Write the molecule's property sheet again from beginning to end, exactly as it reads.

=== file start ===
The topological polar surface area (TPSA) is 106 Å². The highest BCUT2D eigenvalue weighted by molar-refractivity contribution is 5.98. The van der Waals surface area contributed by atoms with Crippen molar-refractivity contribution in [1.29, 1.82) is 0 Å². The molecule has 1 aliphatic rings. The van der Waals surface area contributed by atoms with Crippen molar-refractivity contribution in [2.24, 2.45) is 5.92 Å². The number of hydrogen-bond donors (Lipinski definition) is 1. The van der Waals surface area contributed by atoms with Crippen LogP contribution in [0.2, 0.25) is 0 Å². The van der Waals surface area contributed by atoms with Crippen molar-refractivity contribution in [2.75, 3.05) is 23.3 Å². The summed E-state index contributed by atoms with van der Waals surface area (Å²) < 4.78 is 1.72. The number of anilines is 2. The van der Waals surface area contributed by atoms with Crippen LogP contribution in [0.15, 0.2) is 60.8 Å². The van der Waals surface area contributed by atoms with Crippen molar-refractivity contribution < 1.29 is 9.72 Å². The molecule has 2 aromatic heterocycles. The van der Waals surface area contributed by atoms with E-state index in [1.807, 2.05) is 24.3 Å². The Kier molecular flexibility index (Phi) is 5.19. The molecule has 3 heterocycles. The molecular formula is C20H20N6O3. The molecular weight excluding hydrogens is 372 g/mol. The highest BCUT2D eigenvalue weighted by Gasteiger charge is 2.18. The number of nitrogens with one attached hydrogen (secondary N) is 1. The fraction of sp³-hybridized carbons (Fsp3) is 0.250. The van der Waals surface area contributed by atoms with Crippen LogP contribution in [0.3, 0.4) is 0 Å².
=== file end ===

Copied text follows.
The topological polar surface area (TPSA) is 106 Å². The highest BCUT2D eigenvalue weighted by molar-refractivity contribution is 5.98. The van der Waals surface area contributed by atoms with Crippen molar-refractivity contribution in [1.29, 1.82) is 0 Å². The molecule has 1 aliphatic rings. The van der Waals surface area contributed by atoms with Crippen molar-refractivity contribution in [2.24, 2.45) is 5.92 Å². The number of hydrogen-bond donors (Lipinski definition) is 1. The van der Waals surface area contributed by atoms with Crippen LogP contribution in [0.2, 0.25) is 0 Å². The van der Waals surface area contributed by atoms with Crippen molar-refractivity contribution in [2.75, 3.05) is 23.3 Å². The summed E-state index contributed by atoms with van der Waals surface area (Å²) < 4.78 is 1.72. The number of anilines is 2. The van der Waals surface area contributed by atoms with Crippen LogP contribution in [0.15, 0.2) is 60.8 Å². The van der Waals surface area contributed by atoms with Crippen molar-refractivity contribution < 1.29 is 9.72 Å². The molecule has 2 aromatic heterocycles. The van der Waals surface area contributed by atoms with E-state index in [1.807, 2.05) is 24.3 Å². The Kier molecular flexibility index (Phi) is 5.19. The molecule has 3 heterocycles. The molecular formula is C20H20N6O3. The molecular weight excluding hydrogens is 372 g/mol. The highest BCUT2D eigenvalue weighted by Gasteiger charge is 2.18. The number of nitrogens with one attached hydrogen (secondary N) is 1. The fraction of sp³-hybridized carbons (Fsp3) is 0.250. The van der Waals surface area contributed by atoms with Crippen LogP contribution in [0.3, 0.4) is 0 Å².